Secret Audit Suggests Student Loan Giant Steered Borrowers into Costlier Plans - NBC10 Boston

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Secret Audit Suggests Student Loan Giant Steered Borrowers into Costlier Plans

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    NEWSLETTERS

    Continuing to Investigate the Student Loan Crisis

    One of the nation's largest student loan companies may have driven struggling borrowers to costlier repayment plans.

    (Published Wednesday, Nov. 21, 2018)

    One of the nation’s largest student loan companies might have driven struggling borrowers into costlier repayment plans.

    That’s according to the findings of a secret federal audit, which reviewed the practices at Navient.

    The audit, obtained and first reported by the Associated Press, bolsters claims the student loan giant steered borrowers into more lucrative repayment plans instead of discussing options that would have allowed them to pay less over the life of their loans.

    The NBC10 Boston Investigators reported growing allegations against Navient earlier in November.

    One UMass Amherst graduate described being steered into forbearance instead of an income-based repayment plan. During forbearance, monthly payments are put on hold. However, interest continues to accrue, adding to the total amount of the loan.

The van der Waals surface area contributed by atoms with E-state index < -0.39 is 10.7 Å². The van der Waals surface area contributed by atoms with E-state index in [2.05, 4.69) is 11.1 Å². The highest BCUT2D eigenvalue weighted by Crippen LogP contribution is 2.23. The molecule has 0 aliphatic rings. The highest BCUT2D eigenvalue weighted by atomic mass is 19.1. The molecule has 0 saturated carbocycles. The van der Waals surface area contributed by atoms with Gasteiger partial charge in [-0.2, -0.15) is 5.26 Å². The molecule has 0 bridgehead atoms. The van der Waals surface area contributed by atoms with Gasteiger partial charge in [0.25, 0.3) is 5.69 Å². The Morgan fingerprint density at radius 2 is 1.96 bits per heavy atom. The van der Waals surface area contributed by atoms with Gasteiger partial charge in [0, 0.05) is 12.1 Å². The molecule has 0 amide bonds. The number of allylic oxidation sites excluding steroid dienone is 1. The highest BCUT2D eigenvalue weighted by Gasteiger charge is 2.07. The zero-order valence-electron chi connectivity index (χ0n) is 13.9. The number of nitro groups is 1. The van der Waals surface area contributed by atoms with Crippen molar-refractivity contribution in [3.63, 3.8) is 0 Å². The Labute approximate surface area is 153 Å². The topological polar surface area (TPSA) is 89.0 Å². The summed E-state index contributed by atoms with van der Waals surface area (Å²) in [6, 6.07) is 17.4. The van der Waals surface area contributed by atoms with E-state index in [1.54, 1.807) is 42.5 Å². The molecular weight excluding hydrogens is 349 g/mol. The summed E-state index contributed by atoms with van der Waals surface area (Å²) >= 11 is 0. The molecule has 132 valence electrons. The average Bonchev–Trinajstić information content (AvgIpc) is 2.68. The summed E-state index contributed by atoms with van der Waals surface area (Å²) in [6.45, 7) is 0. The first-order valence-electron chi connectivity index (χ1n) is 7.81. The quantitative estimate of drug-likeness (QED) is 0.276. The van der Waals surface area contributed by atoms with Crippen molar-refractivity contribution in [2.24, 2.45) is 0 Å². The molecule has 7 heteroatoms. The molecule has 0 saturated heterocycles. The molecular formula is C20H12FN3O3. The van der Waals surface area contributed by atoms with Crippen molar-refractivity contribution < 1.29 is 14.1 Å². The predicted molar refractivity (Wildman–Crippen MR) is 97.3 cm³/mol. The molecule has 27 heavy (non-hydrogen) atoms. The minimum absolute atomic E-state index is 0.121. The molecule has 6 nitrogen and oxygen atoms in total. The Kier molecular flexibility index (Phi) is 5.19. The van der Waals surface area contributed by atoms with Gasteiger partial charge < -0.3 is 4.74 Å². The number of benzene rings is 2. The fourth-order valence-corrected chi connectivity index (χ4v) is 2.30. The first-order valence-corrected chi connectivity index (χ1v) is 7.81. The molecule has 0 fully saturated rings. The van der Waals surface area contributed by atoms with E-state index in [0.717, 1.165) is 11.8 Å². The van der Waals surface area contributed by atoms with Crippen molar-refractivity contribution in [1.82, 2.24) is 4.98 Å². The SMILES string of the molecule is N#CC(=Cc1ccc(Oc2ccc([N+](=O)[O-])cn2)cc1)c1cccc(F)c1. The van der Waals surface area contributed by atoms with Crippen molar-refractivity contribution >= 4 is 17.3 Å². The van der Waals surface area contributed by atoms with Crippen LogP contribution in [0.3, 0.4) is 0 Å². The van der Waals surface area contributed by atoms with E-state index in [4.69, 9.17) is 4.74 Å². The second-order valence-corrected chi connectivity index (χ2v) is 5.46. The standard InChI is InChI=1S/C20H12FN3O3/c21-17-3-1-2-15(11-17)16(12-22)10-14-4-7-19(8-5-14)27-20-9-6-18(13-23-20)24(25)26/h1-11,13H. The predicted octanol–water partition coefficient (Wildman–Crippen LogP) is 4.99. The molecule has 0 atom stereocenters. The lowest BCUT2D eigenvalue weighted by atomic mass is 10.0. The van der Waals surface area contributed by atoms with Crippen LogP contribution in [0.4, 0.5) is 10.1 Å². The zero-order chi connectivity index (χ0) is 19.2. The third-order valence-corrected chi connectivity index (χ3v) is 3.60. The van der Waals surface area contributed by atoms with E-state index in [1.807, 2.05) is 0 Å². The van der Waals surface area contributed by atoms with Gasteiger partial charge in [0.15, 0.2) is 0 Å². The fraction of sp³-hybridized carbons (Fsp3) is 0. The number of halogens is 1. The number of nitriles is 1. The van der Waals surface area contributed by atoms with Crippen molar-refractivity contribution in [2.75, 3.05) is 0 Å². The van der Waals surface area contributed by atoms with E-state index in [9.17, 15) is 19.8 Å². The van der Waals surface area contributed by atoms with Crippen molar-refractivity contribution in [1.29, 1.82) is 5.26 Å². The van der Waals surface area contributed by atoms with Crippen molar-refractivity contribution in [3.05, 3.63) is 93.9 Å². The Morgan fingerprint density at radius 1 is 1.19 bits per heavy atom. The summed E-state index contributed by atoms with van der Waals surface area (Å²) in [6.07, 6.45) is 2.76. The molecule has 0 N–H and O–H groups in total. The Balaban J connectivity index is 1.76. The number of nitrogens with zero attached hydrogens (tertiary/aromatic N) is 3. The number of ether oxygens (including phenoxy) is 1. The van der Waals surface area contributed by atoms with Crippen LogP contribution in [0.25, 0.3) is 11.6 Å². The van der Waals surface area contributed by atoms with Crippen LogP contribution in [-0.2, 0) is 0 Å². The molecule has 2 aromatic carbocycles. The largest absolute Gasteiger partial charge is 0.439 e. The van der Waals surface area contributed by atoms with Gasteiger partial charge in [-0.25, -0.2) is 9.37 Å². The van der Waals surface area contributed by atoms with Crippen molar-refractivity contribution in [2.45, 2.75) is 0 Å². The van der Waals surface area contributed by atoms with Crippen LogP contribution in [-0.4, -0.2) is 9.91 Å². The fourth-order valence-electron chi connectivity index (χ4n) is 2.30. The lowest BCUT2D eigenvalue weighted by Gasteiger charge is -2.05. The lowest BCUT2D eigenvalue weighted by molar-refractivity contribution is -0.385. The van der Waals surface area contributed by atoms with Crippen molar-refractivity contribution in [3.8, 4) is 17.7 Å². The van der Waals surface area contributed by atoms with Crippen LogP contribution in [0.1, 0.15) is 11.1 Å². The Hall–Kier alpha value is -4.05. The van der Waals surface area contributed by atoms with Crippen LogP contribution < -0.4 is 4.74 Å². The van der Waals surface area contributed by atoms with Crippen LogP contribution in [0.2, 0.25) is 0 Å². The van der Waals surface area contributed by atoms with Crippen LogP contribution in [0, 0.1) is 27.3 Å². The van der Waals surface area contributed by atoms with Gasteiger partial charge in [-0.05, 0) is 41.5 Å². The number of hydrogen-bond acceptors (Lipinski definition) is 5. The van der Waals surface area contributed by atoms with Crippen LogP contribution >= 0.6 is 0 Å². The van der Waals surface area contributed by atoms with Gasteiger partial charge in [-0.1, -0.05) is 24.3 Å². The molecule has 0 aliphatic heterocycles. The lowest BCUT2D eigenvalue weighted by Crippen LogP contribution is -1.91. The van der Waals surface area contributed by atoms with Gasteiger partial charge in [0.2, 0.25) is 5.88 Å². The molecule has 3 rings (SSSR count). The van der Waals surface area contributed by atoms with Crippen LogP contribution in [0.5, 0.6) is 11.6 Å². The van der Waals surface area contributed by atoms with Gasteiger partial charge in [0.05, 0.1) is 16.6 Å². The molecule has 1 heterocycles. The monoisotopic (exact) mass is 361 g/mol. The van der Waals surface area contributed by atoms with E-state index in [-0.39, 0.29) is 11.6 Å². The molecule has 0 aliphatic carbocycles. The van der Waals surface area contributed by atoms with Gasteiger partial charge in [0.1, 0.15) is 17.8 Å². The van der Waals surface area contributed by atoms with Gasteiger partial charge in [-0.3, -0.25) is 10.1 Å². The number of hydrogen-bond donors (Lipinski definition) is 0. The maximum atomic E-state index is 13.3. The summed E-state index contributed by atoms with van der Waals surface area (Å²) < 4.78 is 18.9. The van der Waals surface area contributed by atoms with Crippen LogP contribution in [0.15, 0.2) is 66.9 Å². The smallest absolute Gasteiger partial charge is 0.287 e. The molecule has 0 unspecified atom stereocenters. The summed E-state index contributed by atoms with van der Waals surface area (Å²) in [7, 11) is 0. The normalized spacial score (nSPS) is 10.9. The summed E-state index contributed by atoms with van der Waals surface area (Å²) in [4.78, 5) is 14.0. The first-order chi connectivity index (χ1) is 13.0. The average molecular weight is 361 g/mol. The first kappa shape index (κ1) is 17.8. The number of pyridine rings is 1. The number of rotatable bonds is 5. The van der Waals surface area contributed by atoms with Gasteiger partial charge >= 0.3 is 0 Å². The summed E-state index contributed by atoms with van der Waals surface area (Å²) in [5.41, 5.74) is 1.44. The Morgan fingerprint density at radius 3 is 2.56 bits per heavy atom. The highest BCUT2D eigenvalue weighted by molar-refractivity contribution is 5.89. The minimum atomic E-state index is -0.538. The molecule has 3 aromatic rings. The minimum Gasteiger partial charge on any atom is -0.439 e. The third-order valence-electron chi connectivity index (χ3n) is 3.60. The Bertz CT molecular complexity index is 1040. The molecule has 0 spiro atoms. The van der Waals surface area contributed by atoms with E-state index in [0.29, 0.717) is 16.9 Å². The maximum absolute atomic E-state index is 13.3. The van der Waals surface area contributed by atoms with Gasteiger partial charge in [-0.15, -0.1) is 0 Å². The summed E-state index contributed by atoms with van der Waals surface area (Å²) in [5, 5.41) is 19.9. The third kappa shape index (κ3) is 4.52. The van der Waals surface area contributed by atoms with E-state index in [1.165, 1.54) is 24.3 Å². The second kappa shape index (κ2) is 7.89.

Despite several lawsuits filed by state attorneys general, along with a federal case brought by the Consumer Financial Protection Bureau (CFPB), the Department of Education did not share the details of the audit, the AP reported.

    The education department has repeatedly argued that state and other federal authorities do not have jurisdiction over Navient’s business practices.

    The Delaware-based company Navient.

    That stance has drawn the ire of Sen. Elizabeth Warren, a frequent critic of the student loan industry.

    In response to the audit, Warren sent a letter to Navient CEO Jack Remondi about the findings of the report.

    “Navient told the public there was no merit to the CFPB lawsuit even after it received an Education Department audit that bolstered the allegations and found the company was not adequately servicing student borrowers,” Warren said. “Navient needs to explain the appalling findings of this audit and why the company denied that it had existed.”

    The Delaware-based company has denied allegations in the lawsuits. In response to the audit, the company defended its practices and said its federal contract doesn’t require customer service representatives to mention all options available to borrowers.

    Navient also said the audit shows the vast majority of borrowers are provided the best options for their financial circumstances.

    As the NBC10 Boston Investigators previously reported, the Massachusetts Attorney General has an ongoing investigation into Navient’s business practices.

    Ryan Kath can be reached at ryan.kath@nbcuni.com. You can also follow him on Twitter or connect on Facebook.


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